Like many Anderson University students, Nour Sadek views Operation Christmas Child (OCC) as a fun opportunity to buy Christmas presents for children in other countries and send them in shoeboxes during the holiday season. However, Sadek’s experience with OCC is unlike most: she once received her very own shoebox as a child while living in Lebanon.
Samaritan’s Purse has run the program since 1993 as an international effort to send presents to children as a tangible demonstration of God’s love. Last year, the OCC program sent 8 million shoeboxes around the globe.
Sadek grew up in Lebanon. With a population of four million people and roughly 40 major political parties, it is often the setting of tension and conflict caused by religious and political divisions. This has led to two civil wars within the past 40 years, the most recent beginning in 2006.
Sadek lived in Beirut, the nation’s capital, and attended the Greater Beirut Evangelical School where she first received a shoebox.
During third grade, Sadek’s teacher asked the students to form a line and walk behind her to the other side of the building. Partway through the line, Sadek noticed her friends walking back to the classroom with shoeboxes.
“I couldn't wait to get mine,” said Sadek. “Back in the classroom, the energy and enthusiasm filled the air. I was comparing my slender green and red box to my best friend's huge box. I thought nothing worthwhile could be in my box.”
Sadek quickly opened her box to discover Smarties, a popular pastel-colored candy in the United States that was unfamiliar in Lebanon. The best gift, however, was a navy blue vest.
“I looked through my photo album to reminisce and that vest showed up a few times,” said Sadek. “In third grade, I was ecstatic to receive a Christmas gift for its material value. As a senior in college, I realize the joy that was shared at that moment.”
Within Sadek’s first week as a freshman at AU, she met Joanna Tilley, who is now a senior and leads OCC for the university. Like Sadek, Tilley learned about OCC in elementary school, but as a gift sender rather than receiver.
“I filled two boxes in the fourth grade, and then I got addicted,” said Tilley. “I have about 70 letters from kids I sent shoeboxes to all stored in a notebook. I'm actually in contact with a girl I sent a box to in middle school. She found me on Facebook a year ago.”
Tilley organizes a shoebox drive on campus in November each year, and the boxes are sent around the world in time for Christmas. This year, AU students prepared and sent 283 shoeboxes filled with candy, hygiene items, toys, and personal letters to the children.
“There has been an awesome student response,” said Tilley. “The student body has been really involved, and it’s been a lot of fun. I’m looking for a successor now, but I feel really privileged to have this position and know that it’s making a huge impact around the world.”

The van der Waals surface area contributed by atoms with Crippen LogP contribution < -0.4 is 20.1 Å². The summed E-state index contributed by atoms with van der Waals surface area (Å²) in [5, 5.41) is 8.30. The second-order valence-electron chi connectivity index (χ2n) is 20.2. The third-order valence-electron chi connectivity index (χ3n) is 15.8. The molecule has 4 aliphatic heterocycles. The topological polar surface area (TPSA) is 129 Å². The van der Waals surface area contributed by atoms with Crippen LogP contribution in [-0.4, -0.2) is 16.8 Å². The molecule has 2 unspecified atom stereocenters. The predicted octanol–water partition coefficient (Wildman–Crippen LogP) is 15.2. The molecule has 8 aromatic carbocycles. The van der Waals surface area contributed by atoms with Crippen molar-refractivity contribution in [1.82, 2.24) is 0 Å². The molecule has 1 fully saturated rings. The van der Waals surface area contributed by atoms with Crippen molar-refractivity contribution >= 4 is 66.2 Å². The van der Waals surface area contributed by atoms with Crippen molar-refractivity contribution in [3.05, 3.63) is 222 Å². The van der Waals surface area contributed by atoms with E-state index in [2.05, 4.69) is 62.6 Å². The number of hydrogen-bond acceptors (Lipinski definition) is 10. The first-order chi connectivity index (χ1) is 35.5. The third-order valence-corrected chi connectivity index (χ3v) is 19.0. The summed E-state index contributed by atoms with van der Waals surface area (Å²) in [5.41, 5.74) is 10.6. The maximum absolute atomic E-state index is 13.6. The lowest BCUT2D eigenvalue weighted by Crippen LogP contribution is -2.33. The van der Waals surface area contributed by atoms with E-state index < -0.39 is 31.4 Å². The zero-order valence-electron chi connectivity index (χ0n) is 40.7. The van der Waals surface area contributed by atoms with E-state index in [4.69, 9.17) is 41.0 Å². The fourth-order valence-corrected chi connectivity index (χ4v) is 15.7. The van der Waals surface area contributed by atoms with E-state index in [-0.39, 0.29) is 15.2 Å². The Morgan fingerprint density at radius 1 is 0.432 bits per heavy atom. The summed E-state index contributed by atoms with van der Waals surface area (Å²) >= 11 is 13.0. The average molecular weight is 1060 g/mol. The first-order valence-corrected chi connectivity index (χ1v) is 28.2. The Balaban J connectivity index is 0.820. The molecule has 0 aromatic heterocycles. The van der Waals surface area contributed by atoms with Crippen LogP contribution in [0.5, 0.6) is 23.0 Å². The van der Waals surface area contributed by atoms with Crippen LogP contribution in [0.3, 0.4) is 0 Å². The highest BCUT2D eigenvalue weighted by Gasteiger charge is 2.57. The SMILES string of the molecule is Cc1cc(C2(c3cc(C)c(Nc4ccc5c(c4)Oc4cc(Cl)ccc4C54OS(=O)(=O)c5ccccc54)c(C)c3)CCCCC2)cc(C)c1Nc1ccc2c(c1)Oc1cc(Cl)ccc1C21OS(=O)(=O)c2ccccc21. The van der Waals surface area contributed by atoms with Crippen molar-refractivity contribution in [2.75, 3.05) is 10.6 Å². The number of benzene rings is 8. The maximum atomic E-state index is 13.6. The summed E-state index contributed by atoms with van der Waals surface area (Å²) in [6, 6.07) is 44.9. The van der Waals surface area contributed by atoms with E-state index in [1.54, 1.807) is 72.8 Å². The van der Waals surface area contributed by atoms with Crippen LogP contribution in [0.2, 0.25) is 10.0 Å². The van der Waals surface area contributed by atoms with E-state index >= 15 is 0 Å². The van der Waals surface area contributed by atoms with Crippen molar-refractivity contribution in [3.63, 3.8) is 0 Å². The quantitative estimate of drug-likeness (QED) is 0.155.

OCC is also making an impact on the AU campus.
“I was so excited the day I received a letter from a little girl in Latvia who got a shoebox from me for Christmas,” said junior Bethany Clayton. “We're even friends on Skype now!”
Clayton learned about OCC her freshman year at AU from Tilley and has encouraged many on campus to get involved in with the program.
“One of Joanna’s stories about seeing a child receive a shoebox gave me goose bumps and almost led me to tears my freshman year,” said Clayton. “I've respected this organization and her implementation of it on our campus ever since.”
As a university engaging in many charitable and international services, it is easy to overlook programs like OCC as fun activities with little global impact.
Sadek, however, provides living testimony this is not the case:
“In the end, packing a shoebox might seem like a fun floor event or maybe an impersonal act where you don't get to meet the recipient," she said, "but you might just be sending it to a child who makes it to college and tells their story of how you changed their life.”
— Kelly Frye is a junior from Elkhart, Ind., majoring in biology and communication arts. Frye is an associate with Fifth Street Communications™, writing on behalf of Anderson University Office of University Communications.
Anderson University is a private Christian university of 2,700 undergraduate and graduate students in central Indiana. Anderson continues to be recognized as a top Christian college: in 2009, U.S. News and World Report ranked Anderson University among the best colleges and universities in the Midwest for the sixth consecutive year. Established in 1917 by the Church of God, Anderson University offers more than 65 undergraduate majors and graduate programs in business, education, music, nursing and theology.